We don’t take Putin statements seriously: Turkish PM
Serkan Demirtaş - BRUSSELS / ANKARAPrime Minister Ahmet Davutoğlu has said the Turkish government “does not take seriously” Vladimir Putin’s recent harsh statements, so he will not respond to the Russian president’s “undiplomatic and insulting” remarks in the same manner.
“Perhaps he’s reminiscing about his old KGB days. But the KGB is long gone. The era of Soviet-style propaganda is history. With every statement he makes, the world mocks it sarcastically. We cannot take it seriously,” Davutoğşu told reporters while returning from this week’s trip to Brussels to attend a summit with eight EU leaders.
“[Putin’s] statements do not suit the nature of the modern world or Turkish-Russian relations. So instead of answering his statements in the same manner, I just smile. Taking his statements seriously would be an insult,” he added.
During his recent lengthy, annual meeting with the press, Putin stepped up his already heated rhetoric over the downing of a Russian jet by Turkey on Nov. 24.
In his earlier statements, Putin had accused the Turkish government of “Islamizing Turkey” and engaging in oil trade with the Islamic State of Iraq and the Levant (ISIL) in Syria.
“It seems that Putin has recalled that Turkey is a Muslim country and we are Islamic leaders,” Davutoğlu said, suggesting that Putin was trying to stir trouble by setting “Islamization” and “Atatürk’s values” in opposition.
“I have already said that Putin’s allegations are Pravda lies and a product Soviet propaganda. When I look at Putin, I don’t see Russia as a country that has gotten over the Cold War and turned into a mature democracy. I see an old-Soviet mentality speaking on behalf of the politburo,” the Turkish prime minister said.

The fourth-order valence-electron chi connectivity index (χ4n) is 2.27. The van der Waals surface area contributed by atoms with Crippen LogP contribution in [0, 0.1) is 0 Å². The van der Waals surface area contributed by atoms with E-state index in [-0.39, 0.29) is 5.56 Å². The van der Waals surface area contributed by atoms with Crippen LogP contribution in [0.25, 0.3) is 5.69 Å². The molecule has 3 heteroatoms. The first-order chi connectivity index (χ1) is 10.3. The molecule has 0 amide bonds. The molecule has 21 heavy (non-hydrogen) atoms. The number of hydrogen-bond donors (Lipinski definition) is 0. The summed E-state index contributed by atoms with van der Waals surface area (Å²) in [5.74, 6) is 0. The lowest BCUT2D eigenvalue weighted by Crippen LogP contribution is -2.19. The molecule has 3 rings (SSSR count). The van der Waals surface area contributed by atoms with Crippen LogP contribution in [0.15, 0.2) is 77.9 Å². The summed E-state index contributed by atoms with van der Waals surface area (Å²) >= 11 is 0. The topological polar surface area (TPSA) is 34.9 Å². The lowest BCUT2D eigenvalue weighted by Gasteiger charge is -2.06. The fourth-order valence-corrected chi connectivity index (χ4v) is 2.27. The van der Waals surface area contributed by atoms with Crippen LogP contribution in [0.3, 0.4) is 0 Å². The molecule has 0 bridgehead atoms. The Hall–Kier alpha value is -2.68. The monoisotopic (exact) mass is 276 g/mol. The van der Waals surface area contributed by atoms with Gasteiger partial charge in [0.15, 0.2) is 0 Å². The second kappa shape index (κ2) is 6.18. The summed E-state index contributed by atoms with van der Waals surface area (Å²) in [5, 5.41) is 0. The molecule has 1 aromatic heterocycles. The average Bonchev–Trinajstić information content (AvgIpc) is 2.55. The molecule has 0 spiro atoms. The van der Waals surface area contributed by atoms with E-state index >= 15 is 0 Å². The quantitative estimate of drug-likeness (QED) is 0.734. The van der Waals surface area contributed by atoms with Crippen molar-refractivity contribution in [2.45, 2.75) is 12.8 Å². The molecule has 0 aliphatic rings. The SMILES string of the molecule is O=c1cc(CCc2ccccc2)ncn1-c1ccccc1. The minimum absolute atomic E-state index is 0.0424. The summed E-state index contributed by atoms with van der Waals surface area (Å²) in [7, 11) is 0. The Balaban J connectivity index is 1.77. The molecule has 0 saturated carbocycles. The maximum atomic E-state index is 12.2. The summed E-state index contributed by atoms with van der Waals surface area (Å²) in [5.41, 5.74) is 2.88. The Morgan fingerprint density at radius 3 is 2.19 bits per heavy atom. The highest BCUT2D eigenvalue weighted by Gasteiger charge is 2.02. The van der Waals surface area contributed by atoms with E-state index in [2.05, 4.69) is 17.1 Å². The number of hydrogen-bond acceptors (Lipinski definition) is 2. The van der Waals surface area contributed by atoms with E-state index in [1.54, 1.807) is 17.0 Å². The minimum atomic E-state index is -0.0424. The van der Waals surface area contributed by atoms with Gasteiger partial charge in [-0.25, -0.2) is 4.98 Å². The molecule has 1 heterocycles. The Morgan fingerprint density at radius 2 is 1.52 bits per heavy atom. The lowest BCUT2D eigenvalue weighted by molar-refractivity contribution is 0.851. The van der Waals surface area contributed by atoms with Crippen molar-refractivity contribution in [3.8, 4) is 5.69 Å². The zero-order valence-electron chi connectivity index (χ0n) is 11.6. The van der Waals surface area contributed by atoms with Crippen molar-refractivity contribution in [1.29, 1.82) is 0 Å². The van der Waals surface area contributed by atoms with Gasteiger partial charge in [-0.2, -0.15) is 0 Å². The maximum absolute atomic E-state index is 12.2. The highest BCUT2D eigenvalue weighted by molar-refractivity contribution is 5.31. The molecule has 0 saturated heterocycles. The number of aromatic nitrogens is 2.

‘Systematic’ ties with EU
Asked about recent intensified dialogue between Turkey and the EU, Davutoğlu described the current state of affairs as a “systematic, result-oriented relationship” that is tied to a specific calendar. He said ties between Ankara and Brussels will be built on three main pillars: Turkey’s EU accession process, the visa liberalization process, and refugee problem. He added that Turkey and eight EU countries, as well as the European Commission, have agreed on a certain calendar to further deepen coordination in dealing with refugee issues.
The summit in Brussels on Dec. 16 will be followed up on Feb. 18, while Turkey will hold high-level bilateral summits with Germany on Jan. 22 and with Greece in mid-February, Davutoğlu stated.
“The refugee issue is the tip of the iceberg. The real threat is growing regional instabilities. If we do not deal with these instabilities now, any measure we take today will be insufficient tomorrow. That is the message I delivered to EU leaders. Unfortunately, there is nothing to be hopeful about the future at the moment,” he added.
During his meetings in Brussels, Davutoğlu accused Russia of trying to force Syrians, mostly opponents of the Bashar al-Assad regime, to flee into Turkey.
“If Russia bombs Raqqa, or bombs DAESH [an Arabic acronym for ISIL], it would not push any refugees to Turkey. But it is currently bombing Azaz and Aleppo, which will spark a new refugee flow into Turkey. Russia’s current bombings are aiming to create more refugees,” he said.
‘Biden didn’t urge us to pull back troops from Iraq’
Another issue on the agenda is the presence of the Turkish military at a base near Mosul, publicized earlier this week, which created tension between Turkey and Iraq. Davutoğlu has spoken with U.S. Vice President Joe Biden twice on the issue, but he denied that Biden had urged Turkey to withdraw troops from Iraq.